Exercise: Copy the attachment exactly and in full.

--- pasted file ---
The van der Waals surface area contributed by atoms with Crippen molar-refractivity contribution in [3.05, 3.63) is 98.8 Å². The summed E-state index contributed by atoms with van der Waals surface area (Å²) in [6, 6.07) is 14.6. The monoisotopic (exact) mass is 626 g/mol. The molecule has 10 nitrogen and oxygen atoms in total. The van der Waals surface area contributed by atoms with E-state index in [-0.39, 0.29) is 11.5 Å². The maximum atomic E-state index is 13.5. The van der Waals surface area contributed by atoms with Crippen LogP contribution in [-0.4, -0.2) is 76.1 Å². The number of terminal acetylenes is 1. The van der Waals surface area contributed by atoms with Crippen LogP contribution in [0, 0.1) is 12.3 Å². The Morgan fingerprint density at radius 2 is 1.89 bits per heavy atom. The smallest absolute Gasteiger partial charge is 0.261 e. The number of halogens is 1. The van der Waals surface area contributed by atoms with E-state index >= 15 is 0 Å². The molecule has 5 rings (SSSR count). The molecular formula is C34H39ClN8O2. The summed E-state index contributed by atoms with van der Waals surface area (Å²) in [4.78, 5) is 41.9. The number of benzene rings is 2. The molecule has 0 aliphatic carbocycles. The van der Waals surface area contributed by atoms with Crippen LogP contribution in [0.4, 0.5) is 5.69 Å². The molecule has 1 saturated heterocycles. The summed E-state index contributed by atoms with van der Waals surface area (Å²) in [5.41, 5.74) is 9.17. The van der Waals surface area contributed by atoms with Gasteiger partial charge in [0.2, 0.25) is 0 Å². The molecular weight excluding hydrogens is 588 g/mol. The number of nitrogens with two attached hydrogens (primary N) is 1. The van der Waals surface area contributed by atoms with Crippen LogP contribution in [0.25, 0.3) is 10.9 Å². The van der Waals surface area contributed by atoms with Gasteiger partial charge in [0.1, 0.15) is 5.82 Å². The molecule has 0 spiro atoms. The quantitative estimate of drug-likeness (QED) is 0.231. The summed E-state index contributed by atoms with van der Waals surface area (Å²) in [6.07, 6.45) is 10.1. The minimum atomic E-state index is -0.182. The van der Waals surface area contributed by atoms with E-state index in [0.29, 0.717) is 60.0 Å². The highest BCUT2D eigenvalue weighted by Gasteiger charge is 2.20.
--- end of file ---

The van der Waals surface area contributed by atoms with Crippen molar-refractivity contribution in [3.05, 3.63) is 98.8 Å². The summed E-state index contributed by atoms with van der Waals surface area (Å²) in [6, 6.07) is 14.6. The monoisotopic (exact) mass is 626 g/mol. The molecule has 10 nitrogen and oxygen atoms in total. The van der Waals surface area contributed by atoms with E-state index in [-0.39, 0.29) is 11.5 Å². The maximum atomic E-state index is 13.5. The van der Waals surface area contributed by atoms with Crippen LogP contribution in [-0.4, -0.2) is 76.1 Å². The number of terminal acetylenes is 1. The van der Waals surface area contributed by atoms with Crippen LogP contribution in [0, 0.1) is 12.3 Å². The Morgan fingerprint density at radius 2 is 1.89 bits per heavy atom. The smallest absolute Gasteiger partial charge is 0.261 e. The number of halogens is 1. The van der Waals surface area contributed by atoms with E-state index >= 15 is 0 Å². The molecule has 5 rings (SSSR count). The molecular formula is C34H39ClN8O2. The summed E-state index contributed by atoms with van der Waals surface area (Å²) in [4.78, 5) is 41.9. The number of benzene rings is 2. The molecule has 0 aliphatic carbocycles. The van der Waals surface area contributed by atoms with Crippen LogP contribution in [0.4, 0.5) is 5.69 Å². The molecule has 1 saturated heterocycles. The summed E-state index contributed by atoms with van der Waals surface area (Å²) in [5.41, 5.74) is 9.17. The van der Waals surface area contributed by atoms with Gasteiger partial charge in [0.2, 0.25) is 0 Å². The molecular weight excluding hydrogens is 588 g/mol. The number of nitrogens with two attached hydrogens (primary N) is 1. The van der Waals surface area contributed by atoms with Crippen LogP contribution in [0.25, 0.3) is 10.9 Å². The van der Waals surface area contributed by atoms with Gasteiger partial charge in [0.1, 0.15) is 5.82 Å². The molecule has 0 spiro atoms. The quantitative estimate of drug-likeness (QED) is 0.231. The summed E-state index contributed by atoms with van der Waals surface area (Å²) in [6.07, 6.45) is 10.1. The minimum atomic E-state index is -0.182. The van der Waals surface area contributed by atoms with E-state index in [0.29, 0.717) is 60.0 Å². The highest BCUT2D eigenvalue weighted by Gasteiger charge is 2.20.